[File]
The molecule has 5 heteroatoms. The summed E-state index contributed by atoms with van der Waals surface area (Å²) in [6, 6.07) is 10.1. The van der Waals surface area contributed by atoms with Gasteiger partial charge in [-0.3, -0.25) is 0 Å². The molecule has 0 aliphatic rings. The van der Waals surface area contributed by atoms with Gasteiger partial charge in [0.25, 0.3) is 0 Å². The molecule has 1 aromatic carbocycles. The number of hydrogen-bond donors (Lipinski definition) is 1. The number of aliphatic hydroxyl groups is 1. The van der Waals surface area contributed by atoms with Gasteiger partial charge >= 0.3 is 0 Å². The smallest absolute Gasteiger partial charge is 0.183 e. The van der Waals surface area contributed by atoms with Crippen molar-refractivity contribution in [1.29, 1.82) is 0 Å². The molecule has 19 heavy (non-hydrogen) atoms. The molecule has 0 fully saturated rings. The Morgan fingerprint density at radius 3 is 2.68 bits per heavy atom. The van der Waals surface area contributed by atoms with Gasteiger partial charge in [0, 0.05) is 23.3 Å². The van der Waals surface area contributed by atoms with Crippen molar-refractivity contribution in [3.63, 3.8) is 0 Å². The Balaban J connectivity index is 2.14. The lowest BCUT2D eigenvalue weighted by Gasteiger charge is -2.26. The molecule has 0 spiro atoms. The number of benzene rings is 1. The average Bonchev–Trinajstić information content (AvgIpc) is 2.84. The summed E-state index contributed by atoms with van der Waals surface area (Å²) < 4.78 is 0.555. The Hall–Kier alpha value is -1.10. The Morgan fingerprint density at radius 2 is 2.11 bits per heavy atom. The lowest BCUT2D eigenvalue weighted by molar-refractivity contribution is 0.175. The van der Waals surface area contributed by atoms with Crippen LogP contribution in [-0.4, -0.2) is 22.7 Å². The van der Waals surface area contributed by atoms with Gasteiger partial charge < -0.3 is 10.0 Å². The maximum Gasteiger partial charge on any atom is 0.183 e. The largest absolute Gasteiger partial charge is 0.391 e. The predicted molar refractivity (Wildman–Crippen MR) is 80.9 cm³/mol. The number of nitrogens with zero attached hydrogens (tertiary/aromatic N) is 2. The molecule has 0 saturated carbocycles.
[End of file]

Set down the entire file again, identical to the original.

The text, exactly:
The molecule has 5 heteroatoms. The summed E-state index contributed by atoms with van der Waals surface area (Å²) in [6, 6.07) is 10.1. The van der Waals surface area contributed by atoms with Gasteiger partial charge in [-0.3, -0.25) is 0 Å². The molecule has 0 aliphatic rings. The van der Waals surface area contributed by atoms with Gasteiger partial charge in [0.25, 0.3) is 0 Å². The molecule has 1 aromatic carbocycles. The number of hydrogen-bond donors (Lipinski definition) is 1. The number of aliphatic hydroxyl groups is 1. The van der Waals surface area contributed by atoms with Gasteiger partial charge >= 0.3 is 0 Å². The smallest absolute Gasteiger partial charge is 0.183 e. The van der Waals surface area contributed by atoms with Crippen molar-refractivity contribution in [1.29, 1.82) is 0 Å². The molecule has 19 heavy (non-hydrogen) atoms. The molecule has 0 fully saturated rings. The Morgan fingerprint density at radius 3 is 2.68 bits per heavy atom. The van der Waals surface area contributed by atoms with Gasteiger partial charge in [0, 0.05) is 23.3 Å². The van der Waals surface area contributed by atoms with Crippen molar-refractivity contribution in [3.63, 3.8) is 0 Å². The Balaban J connectivity index is 2.14. The lowest BCUT2D eigenvalue weighted by Gasteiger charge is -2.26. The molecule has 0 spiro atoms. The number of benzene rings is 1. The average Bonchev–Trinajstić information content (AvgIpc) is 2.84. The summed E-state index contributed by atoms with van der Waals surface area (Å²) < 4.78 is 0.555. The Hall–Kier alpha value is -1.10. The Morgan fingerprint density at radius 2 is 2.11 bits per heavy atom. The lowest BCUT2D eigenvalue weighted by molar-refractivity contribution is 0.175. The van der Waals surface area contributed by atoms with Crippen LogP contribution in [-0.4, -0.2) is 22.7 Å². The van der Waals surface area contributed by atoms with Gasteiger partial charge < -0.3 is 10.0 Å². The maximum Gasteiger partial charge on any atom is 0.183 e. The largest absolute Gasteiger partial charge is 0.391 e. The predicted molar refractivity (Wildman–Crippen MR) is 80.9 cm³/mol. The number of nitrogens with zero attached hydrogens (tertiary/aromatic N) is 2. The molecule has 0 saturated carbocycles.